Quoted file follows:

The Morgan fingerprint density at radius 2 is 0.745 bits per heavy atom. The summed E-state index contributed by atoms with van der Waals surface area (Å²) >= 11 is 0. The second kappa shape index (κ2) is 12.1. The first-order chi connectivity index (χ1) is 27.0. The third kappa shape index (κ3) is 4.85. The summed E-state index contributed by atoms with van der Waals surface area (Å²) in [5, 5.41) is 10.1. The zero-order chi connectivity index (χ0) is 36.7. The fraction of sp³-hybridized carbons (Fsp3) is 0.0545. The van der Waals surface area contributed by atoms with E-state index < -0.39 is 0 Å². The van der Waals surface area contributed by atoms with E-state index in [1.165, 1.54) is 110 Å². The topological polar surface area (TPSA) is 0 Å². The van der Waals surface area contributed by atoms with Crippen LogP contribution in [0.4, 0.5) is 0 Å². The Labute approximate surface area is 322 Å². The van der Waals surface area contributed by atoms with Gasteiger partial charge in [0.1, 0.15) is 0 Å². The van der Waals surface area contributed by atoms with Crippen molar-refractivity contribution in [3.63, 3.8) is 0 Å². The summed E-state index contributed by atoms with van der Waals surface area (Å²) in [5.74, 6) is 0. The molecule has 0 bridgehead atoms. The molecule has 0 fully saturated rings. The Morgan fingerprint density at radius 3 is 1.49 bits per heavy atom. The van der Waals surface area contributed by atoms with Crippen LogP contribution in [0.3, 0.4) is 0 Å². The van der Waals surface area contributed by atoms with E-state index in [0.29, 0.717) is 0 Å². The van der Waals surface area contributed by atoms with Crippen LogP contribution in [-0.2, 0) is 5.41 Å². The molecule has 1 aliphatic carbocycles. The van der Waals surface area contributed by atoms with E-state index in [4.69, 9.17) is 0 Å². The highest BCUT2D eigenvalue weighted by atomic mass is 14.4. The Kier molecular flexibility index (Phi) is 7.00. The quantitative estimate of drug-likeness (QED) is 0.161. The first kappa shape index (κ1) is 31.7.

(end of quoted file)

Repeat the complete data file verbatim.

The Morgan fingerprint density at radius 2 is 0.745 bits per heavy atom. The summed E-state index contributed by atoms with van der Waals surface area (Å²) >= 11 is 0. The second kappa shape index (κ2) is 12.1. The first-order chi connectivity index (χ1) is 27.0. The third kappa shape index (κ3) is 4.85. The summed E-state index contributed by atoms with van der Waals surface area (Å²) in [5, 5.41) is 10.1. The zero-order chi connectivity index (χ0) is 36.7. The fraction of sp³-hybridized carbons (Fsp3) is 0.0545. The van der Waals surface area contributed by atoms with E-state index < -0.39 is 0 Å². The van der Waals surface area contributed by atoms with E-state index in [1.165, 1.54) is 110 Å². The topological polar surface area (TPSA) is 0 Å². The van der Waals surface area contributed by atoms with Crippen LogP contribution in [0.4, 0.5) is 0 Å². The Labute approximate surface area is 322 Å². The van der Waals surface area contributed by atoms with Gasteiger partial charge in [0.1, 0.15) is 0 Å². The van der Waals surface area contributed by atoms with Crippen molar-refractivity contribution in [3.63, 3.8) is 0 Å². The summed E-state index contributed by atoms with van der Waals surface area (Å²) in [5.74, 6) is 0. The molecule has 0 bridgehead atoms. The molecule has 0 fully saturated rings. The Morgan fingerprint density at radius 3 is 1.49 bits per heavy atom. The van der Waals surface area contributed by atoms with Crippen LogP contribution in [0.3, 0.4) is 0 Å². The van der Waals surface area contributed by atoms with E-state index in [0.29, 0.717) is 0 Å². The van der Waals surface area contributed by atoms with Crippen LogP contribution in [-0.2, 0) is 5.41 Å². The molecule has 1 aliphatic carbocycles. The van der Waals surface area contributed by atoms with E-state index in [4.69, 9.17) is 0 Å². The highest BCUT2D eigenvalue weighted by atomic mass is 14.4. The Kier molecular flexibility index (Phi) is 7.00. The quantitative estimate of drug-likeness (QED) is 0.161. The first kappa shape index (κ1) is 31.7.